Now that Memorial Day has arrived, summer has unofficially begun — which for me means putting down the car windows and singing along to my favorite songs. But I have a tendency to mess up the lyrics.
But that doesn’t stop me, because I’ll make up something. And I’m not the only one. As a matter of fact, an entire book has been written about misheard song lyrics. “ ’Scuse Me, While I Kiss This Guy” is the tome written in the mid-90s by Gavin Edwards. The title comes from Jimi Hendrix’s song “Purple Haze,” which contains the line “Excuse me while I kiss the sky,” although some people heard something else.
Another well-known messed up lyric comes from Elton John. Whoever heard “Hold me closer, tiny dancer” as “Hold me closer, Tony Danza” needs to have their ears checked. I mean, I’m mistaken sometimes, but I’m not that bad. At least, I don’t think I am.
My sister Diana loves John Mellencamp. Yet, even being the uber-fan that she is, she had a hard time with his 1989 hit “Pop Singer,” asking me what the Mellencamp had against Bob Seger. She heard it as, “Never want to be no Bob Seger, never want to write no Bob songs.”
Blake Shelton has released what will be one of the country songs of the summer, “Boys ’Round Here” with backup vocals from The Pistol Annies, his wife Miranda Lambert’s side project with two other female singers. The girls comment throughout the tune to whatever Blake is crooning. When Blake sings, “At a honky-tonk, where their boots stomp all night; what?,” The Annies reply: “Dat’s right!” Later he sings about how the boys ’round here keep it country and don’t know how to “do the Dougie.” I thought the Annies replied: “Doo doo doo da Dougie?” Nope. It’s “You don’t do the Dougie?” Doo doo doo works for me though.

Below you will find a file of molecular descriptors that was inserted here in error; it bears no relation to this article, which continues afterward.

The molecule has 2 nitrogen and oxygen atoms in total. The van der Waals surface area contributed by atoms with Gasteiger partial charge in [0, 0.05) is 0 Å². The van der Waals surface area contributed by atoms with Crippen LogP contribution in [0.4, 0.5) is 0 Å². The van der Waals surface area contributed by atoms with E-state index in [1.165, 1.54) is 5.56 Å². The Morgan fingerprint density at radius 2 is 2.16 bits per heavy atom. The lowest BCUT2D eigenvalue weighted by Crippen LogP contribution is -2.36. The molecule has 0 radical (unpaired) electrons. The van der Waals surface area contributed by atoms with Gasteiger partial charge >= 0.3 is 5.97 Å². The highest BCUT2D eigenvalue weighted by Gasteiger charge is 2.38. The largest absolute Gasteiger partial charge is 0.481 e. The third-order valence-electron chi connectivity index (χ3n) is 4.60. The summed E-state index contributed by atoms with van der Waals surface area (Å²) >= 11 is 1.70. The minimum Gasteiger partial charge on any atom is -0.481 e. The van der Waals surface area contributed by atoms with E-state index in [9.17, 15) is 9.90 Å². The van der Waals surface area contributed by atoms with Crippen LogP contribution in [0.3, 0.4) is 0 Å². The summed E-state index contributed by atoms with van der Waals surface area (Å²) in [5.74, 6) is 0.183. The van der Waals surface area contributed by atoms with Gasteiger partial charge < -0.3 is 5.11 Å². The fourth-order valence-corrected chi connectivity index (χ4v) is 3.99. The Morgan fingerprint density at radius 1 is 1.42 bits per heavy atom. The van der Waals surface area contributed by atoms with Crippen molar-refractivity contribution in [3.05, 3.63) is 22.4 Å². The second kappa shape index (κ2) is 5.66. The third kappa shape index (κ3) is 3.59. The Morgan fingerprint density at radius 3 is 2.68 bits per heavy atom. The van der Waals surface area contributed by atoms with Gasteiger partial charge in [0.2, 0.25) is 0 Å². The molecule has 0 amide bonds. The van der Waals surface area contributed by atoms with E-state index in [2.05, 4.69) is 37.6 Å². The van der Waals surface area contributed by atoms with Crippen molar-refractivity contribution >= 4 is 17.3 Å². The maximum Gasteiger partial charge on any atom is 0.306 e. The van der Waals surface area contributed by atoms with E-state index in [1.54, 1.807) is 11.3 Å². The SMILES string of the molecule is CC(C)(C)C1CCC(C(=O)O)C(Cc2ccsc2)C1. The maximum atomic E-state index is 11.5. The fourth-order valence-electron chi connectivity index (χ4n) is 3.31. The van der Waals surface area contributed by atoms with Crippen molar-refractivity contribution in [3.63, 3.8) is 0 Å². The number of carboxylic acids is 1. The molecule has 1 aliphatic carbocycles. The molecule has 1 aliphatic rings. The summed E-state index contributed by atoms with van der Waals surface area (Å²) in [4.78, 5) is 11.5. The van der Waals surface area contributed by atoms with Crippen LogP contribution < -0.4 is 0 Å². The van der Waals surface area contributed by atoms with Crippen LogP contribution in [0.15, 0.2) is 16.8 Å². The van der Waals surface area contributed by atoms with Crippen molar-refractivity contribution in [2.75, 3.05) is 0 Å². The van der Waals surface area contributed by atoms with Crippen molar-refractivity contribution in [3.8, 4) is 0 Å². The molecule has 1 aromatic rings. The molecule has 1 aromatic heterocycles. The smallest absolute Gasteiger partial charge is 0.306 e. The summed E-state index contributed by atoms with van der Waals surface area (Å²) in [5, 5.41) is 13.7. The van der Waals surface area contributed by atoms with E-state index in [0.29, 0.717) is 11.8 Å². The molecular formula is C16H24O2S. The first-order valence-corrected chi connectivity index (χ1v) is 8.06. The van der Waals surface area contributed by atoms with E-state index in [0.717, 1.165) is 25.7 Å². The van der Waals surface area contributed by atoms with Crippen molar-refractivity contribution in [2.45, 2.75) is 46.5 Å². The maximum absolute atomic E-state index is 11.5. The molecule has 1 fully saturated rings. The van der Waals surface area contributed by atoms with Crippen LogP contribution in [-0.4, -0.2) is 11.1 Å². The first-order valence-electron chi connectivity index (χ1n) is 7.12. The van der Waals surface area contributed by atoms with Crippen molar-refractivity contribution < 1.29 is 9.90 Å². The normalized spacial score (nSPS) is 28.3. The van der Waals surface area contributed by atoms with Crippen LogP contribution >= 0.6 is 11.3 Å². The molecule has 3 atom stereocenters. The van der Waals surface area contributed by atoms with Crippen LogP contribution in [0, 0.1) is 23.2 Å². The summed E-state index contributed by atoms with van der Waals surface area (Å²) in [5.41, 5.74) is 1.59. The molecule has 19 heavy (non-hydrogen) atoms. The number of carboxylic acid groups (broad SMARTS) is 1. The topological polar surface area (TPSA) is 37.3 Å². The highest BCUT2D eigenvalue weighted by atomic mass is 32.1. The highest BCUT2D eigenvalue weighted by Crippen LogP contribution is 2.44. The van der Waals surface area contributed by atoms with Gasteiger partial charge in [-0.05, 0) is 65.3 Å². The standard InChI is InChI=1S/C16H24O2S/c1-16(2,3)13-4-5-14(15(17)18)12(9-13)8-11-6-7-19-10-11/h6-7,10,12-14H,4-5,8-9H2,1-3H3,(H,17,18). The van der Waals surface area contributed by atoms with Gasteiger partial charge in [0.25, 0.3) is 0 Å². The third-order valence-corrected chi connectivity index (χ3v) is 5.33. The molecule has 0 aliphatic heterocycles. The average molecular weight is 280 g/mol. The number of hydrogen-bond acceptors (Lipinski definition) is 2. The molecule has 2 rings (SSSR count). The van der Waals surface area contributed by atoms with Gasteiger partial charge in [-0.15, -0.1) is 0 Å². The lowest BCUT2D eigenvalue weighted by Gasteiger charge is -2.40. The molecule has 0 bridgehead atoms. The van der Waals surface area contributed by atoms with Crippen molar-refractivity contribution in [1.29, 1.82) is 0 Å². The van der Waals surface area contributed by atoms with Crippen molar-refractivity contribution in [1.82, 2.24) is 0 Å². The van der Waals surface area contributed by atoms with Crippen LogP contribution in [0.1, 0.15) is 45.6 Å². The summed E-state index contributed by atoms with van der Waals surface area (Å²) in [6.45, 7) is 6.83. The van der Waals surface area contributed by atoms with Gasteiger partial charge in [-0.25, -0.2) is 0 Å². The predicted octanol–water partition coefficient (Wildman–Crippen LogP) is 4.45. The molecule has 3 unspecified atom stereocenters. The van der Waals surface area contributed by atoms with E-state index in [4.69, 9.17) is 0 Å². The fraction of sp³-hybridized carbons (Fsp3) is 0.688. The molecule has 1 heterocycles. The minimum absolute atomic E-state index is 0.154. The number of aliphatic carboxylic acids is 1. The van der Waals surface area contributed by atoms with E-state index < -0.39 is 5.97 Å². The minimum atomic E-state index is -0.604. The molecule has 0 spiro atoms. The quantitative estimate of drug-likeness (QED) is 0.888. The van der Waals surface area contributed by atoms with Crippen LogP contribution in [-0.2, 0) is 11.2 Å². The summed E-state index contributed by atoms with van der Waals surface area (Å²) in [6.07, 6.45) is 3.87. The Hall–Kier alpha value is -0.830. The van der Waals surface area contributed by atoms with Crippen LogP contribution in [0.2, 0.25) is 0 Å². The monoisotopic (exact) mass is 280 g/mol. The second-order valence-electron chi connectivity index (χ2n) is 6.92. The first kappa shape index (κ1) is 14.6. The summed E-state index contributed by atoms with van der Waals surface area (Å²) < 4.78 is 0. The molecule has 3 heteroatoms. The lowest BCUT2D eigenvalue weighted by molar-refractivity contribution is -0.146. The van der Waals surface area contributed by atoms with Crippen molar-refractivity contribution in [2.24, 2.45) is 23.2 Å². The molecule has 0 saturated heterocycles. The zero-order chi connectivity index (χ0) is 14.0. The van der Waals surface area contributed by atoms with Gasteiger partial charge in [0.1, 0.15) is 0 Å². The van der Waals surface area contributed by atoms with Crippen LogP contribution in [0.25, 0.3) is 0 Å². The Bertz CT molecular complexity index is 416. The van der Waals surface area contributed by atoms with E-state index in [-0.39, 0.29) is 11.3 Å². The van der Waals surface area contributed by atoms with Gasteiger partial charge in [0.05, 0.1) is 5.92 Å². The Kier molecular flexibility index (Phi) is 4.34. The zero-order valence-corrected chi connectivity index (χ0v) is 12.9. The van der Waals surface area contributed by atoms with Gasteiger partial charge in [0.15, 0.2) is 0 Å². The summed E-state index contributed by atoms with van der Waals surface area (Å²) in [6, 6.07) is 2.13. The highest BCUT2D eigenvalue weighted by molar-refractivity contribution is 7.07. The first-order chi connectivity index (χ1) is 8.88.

Darius Rucker owns the No. 1 country song out now, “Wagon Wheel.” Sing with me, “So rock me mama like a wagon wheel, rock me mama any way you feel … hey … paparazzi!” Of course, the correct lyric is “Hey, mama, rock me,” but don’t you think paparazzi sounds better?
Hmmm. I wonder if Mick Jagger is really singing “I’ll never be your pizza burger” in “Beast of Burden?” Don’t tell me, OK?
Thank you for reading the Springfield News-Sun and for supporting local journalism. Subscribers: log in for access to your daily ePaper and premium newsletters.
Thank you for supporting in-depth local journalism with your subscription to the Springfield News-Sun. Get more news when you want it with email newsletters just for subscribers. Sign up here.